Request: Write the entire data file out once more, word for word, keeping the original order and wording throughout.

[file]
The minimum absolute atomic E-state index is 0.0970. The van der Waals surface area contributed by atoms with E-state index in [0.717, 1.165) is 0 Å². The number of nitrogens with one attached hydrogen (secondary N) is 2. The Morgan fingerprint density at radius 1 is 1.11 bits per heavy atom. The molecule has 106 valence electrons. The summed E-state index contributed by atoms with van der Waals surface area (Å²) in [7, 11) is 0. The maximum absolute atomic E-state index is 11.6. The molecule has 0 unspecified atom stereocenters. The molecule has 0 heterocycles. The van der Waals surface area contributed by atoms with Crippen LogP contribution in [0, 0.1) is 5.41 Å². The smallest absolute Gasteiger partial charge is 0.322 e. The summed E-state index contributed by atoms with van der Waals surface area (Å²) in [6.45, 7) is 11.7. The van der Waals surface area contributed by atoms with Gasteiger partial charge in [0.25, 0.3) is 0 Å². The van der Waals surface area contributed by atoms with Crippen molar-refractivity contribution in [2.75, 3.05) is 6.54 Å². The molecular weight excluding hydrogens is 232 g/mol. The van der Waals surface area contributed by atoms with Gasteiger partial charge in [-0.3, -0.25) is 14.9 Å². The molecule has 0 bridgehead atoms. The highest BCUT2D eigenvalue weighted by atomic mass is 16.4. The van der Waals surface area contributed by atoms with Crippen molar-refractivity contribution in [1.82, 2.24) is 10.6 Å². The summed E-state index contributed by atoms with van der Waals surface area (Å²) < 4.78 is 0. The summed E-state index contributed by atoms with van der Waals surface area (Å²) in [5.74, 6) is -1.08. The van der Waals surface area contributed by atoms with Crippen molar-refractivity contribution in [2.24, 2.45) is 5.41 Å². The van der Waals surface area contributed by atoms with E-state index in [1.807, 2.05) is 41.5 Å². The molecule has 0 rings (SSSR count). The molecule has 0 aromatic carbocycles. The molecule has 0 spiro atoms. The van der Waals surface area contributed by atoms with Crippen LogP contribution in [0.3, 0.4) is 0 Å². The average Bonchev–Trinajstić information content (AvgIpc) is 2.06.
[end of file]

The minimum absolute atomic E-state index is 0.0970. The van der Waals surface area contributed by atoms with E-state index in [0.717, 1.165) is 0 Å². The number of nitrogens with one attached hydrogen (secondary N) is 2. The Morgan fingerprint density at radius 1 is 1.11 bits per heavy atom. The molecule has 106 valence electrons. The summed E-state index contributed by atoms with van der Waals surface area (Å²) in [7, 11) is 0. The maximum absolute atomic E-state index is 11.6. The molecule has 0 unspecified atom stereocenters. The molecule has 0 heterocycles. The van der Waals surface area contributed by atoms with Crippen LogP contribution in [0, 0.1) is 5.41 Å². The smallest absolute Gasteiger partial charge is 0.322 e. The summed E-state index contributed by atoms with van der Waals surface area (Å²) in [6.45, 7) is 11.7. The van der Waals surface area contributed by atoms with Gasteiger partial charge in [0.25, 0.3) is 0 Å². The van der Waals surface area contributed by atoms with Crippen molar-refractivity contribution in [2.75, 3.05) is 6.54 Å². The molecular weight excluding hydrogens is 232 g/mol. The van der Waals surface area contributed by atoms with Gasteiger partial charge in [-0.3, -0.25) is 14.9 Å². The molecule has 0 bridgehead atoms. The highest BCUT2D eigenvalue weighted by atomic mass is 16.4. The van der Waals surface area contributed by atoms with Crippen molar-refractivity contribution in [1.82, 2.24) is 10.6 Å². The summed E-state index contributed by atoms with van der Waals surface area (Å²) < 4.78 is 0. The summed E-state index contributed by atoms with van der Waals surface area (Å²) in [5.74, 6) is -1.08. The van der Waals surface area contributed by atoms with Crippen molar-refractivity contribution in [2.24, 2.45) is 5.41 Å². The van der Waals surface area contributed by atoms with E-state index in [1.807, 2.05) is 41.5 Å². The molecule has 0 rings (SSSR count). The molecule has 0 aromatic carbocycles. The molecule has 0 spiro atoms. The van der Waals surface area contributed by atoms with Crippen LogP contribution in [0.3, 0.4) is 0 Å². The average Bonchev–Trinajstić information content (AvgIpc) is 2.06.